Once cool, if the jam skin wrinkles when pushed with your finger, you have hit jam-making nirvana.
Tips to Making Sloe and Blackberry Hedgerow Jam
The sloe stones will mostly have floated to the top of the jam, where they will look yellow against the mass of purpley black jam. You can either remove them carefully before potting up, or leave them in and pre-warn people before they dive in that it contains stones.
If you leave yours in, or if you’re not entirely sure you got them all out, please do not feed this jam to children. Perhaps make a separate wild blackberry jam just for them.
You can also add in a small knob of butter which will clear the scum from the top of the jam. Personally, I didn’t bother as I wanted to keep mine fully dairy free. The scum doesn’t affect the taste at all and is perfectly safe to consume but it doesn’t look particularly pretty.
Carefully spoon or pour the jammy goodness into your hot, pre-sterilised jars. Top off with a jam disc and cellophane lid and secure with a rubber band. Let cool before squirreling away for the winter months.
Whilst this Sloe and Blackberry Hedgerow Jam recipe is very sweet, it also has an amazing sharpness, which it gains from those sloes.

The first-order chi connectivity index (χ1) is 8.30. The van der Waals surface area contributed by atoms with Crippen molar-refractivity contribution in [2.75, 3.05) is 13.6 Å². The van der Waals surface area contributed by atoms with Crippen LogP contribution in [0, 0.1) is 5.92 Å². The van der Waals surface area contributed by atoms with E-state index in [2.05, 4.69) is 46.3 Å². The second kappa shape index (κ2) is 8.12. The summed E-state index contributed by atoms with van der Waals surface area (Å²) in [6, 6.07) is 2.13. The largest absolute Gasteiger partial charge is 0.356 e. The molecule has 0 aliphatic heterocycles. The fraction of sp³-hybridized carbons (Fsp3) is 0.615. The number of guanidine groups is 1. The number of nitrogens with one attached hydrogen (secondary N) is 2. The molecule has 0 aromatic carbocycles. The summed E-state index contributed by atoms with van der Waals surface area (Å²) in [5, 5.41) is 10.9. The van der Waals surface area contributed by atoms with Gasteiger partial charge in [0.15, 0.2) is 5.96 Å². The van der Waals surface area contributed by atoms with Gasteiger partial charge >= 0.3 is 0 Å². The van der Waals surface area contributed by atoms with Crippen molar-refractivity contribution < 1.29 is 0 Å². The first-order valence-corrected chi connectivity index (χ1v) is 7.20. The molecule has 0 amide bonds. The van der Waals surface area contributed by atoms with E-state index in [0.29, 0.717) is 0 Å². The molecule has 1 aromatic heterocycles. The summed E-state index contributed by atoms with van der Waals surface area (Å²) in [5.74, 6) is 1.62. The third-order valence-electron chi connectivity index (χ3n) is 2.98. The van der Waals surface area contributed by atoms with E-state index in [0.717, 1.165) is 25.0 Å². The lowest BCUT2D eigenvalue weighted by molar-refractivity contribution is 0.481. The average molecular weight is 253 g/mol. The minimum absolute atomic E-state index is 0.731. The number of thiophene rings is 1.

It’s like a bitter marmalade, the perfect balance of sweet and sour.
If you give it a go, do let me know what you think and which hedgerow fruit you managed to snag!
Jam Making Kit
Here’s a handy list for what you’ll need to have on hand before making jam:
- A large, preferably stainless steel, jam pan
- Kitchen scales, preferably digital for accuracy
- A jam or digital thermometer
- Jam funnel. These are often plastic, but I would invest in a stainless steel one that will last you forever
- Sterilised glass jars, jam discs and cellophane lid with rubber bands, or self or locking jars like Kilner jars.
- Jam jar lifter
- Labels to mark on the contents and date the jam was made
- Fabric jam covers if you wish to make your jars of jam extra pretty.
Sloe and Blackberry Hedgerow Jam Recipe
I’ve updated this post with a fun little video I made foraging the hedges on our little farm in Cornwall. Hopefully it’ll prove just how easy this hedgerow jam is to make!
If you’re looking to use up your blackberry haul this season, you will find lots more tasty blackberry recipes on the blog. I’d love to hear what you make with yours!
- 1 kg hedgerow fruits bugs, leaves & stems removed
- 1 kg jam sugar an equal amount to the fruit
- 1 pat butter optional
Heat the fruit & sugar together in a jam pan or very large heavy bottomed saucepan.
When the sugar has dissolved, bring to the boil until the jam reaches 105c (220f).
Test for setting point by dabbing a little jam onto a cooled plate and doing the 'wrinkle test' once it has cooled.
Pop in a dab of butter if using which will clear the scum from the surface. I don;t bother as I like to leave my jam totally dairy free.
Pour the jam into pre-sterilised and hot jam jars before placing a jam disc and cellophane lid on.
Let cool before labelling with contents, date and a warning about the sloe stones.
Huge thanks to Thermapen for sponsoring this recipe and allowing me to continue bringing you tasty new recipes, for free. As always all thoughts, and leftovers, are my own.